Mumbai: On August 4, Justice Rohit Deo, the second seniormost judge at the Nagpur bench of the Bombay high court, came to court on his usual time. At 12 noon, even as his board of assignment had many pending cases to be adjudicated for the day, Justice Deo, announced his resignation.
“Those who are present in the court, I apologize to each one of you. I scolded you because I wanted you to improve. I don’t want to hurt anyone of you because you all are like a family to me and I am sorry to tell you that I have submitted my resignation. I can’t work against my self-respect. You people work hard,” Deo announced suddenly.
Deo, later, speaking to media, shared that he had already sent his resignation to the President of India and that he had resigned due to “personal reasons”.
This was an unprecedented move by a sitting high court judge, in the recent months, who has passed judgments that have put him under a spotlight.
He had set aside Delhi University professor G.N. Saibaba’s life sentence pronounced in 2017 for his alleged Maoist links.
A division bench of Justices Rohit Deo and Anil Pansare had discharged five other persons: Mahesh Tirki, Pandu Pora Narote, Hem Keshwdatta Mishra, Prashant Rahi, and Vijay Nan Tirki in the same case.
Justice Deo had noted that the sessions court’s trial proceedings were “null and void” as the prosecution had not obtained the valid sanction under the Unlawful Activities (Prevention) Act (UAPA) – a prerequisite under law.
The very next day after Justice Deo’s order, the state government had moved the Supreme Court, and subsequently, the order was stayed in the apex court. The Supreme Court had observed that the high court had not gone into the merit of the charges against Saibaba and others.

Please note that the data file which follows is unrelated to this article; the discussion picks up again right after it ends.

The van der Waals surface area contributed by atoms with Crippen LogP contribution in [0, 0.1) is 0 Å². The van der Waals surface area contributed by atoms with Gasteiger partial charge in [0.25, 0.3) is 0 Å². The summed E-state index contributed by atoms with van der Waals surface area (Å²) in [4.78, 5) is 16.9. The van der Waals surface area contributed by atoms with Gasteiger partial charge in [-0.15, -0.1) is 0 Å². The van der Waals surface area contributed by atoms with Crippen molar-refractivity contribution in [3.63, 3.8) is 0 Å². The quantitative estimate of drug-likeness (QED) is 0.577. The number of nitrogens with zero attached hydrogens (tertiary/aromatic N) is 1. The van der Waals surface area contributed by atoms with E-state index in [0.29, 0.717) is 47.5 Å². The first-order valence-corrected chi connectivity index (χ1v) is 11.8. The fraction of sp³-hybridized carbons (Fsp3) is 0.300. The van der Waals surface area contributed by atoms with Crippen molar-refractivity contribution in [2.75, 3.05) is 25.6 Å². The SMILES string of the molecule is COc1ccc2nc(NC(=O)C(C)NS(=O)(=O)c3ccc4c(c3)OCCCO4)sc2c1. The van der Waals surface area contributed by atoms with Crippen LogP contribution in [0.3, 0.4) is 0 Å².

In April this year, the top court set aside the high court’s order and the matter was sent back to the high court. But it was decided to assign the case to a fresh bench.
Interestingly, only a week ago, the Nagpur Bench of the Bombay high court began hearing an appeal on the matter.
Born on December 5, 1963, Deo had served as Advocate General of Maharashtra before he was elevated to the bench in June 2017. He was due to retire on December 4, 2025.
Just ten days ago, Justice Deo stayed a government resolution (GR) of no punitive action against the contractors of Samruddhi Expressway.
The contractors were accused of carrying out illegal excavation of minor minerals while executing their work on the Nagpur-Mumbai Samruddhi Expressway. The punitive proceedings were initiated by the state revenue department but was stayed by the home department. Justice Deo, finding “formidable substance” in the allegations levelled against the contractors, had ordered a stay on the GR.
The Nagpur-Mumbai Samruddhi Expressway is considered to be state home minister Devendra Fadnavis’s dream project that he had conceived during his earlier tenure as the state chief minister.
Before Justice Deo, two other judges – Justice Pushpa V. Ganediwala and Justice Satyaranjan C. Dharmadhikari – had rendered their resignations in the past three years.
Ganediwala, an additional judge, resigned after she was denied the position of a permanent judge. The Supreme Court had denied her a permanent position after one of her judgments in the Protection of Children from Sexual Offences (POCSO) Act case was widely criticised. Justice Dharmadhikari had cited personal and family reasons for quitting.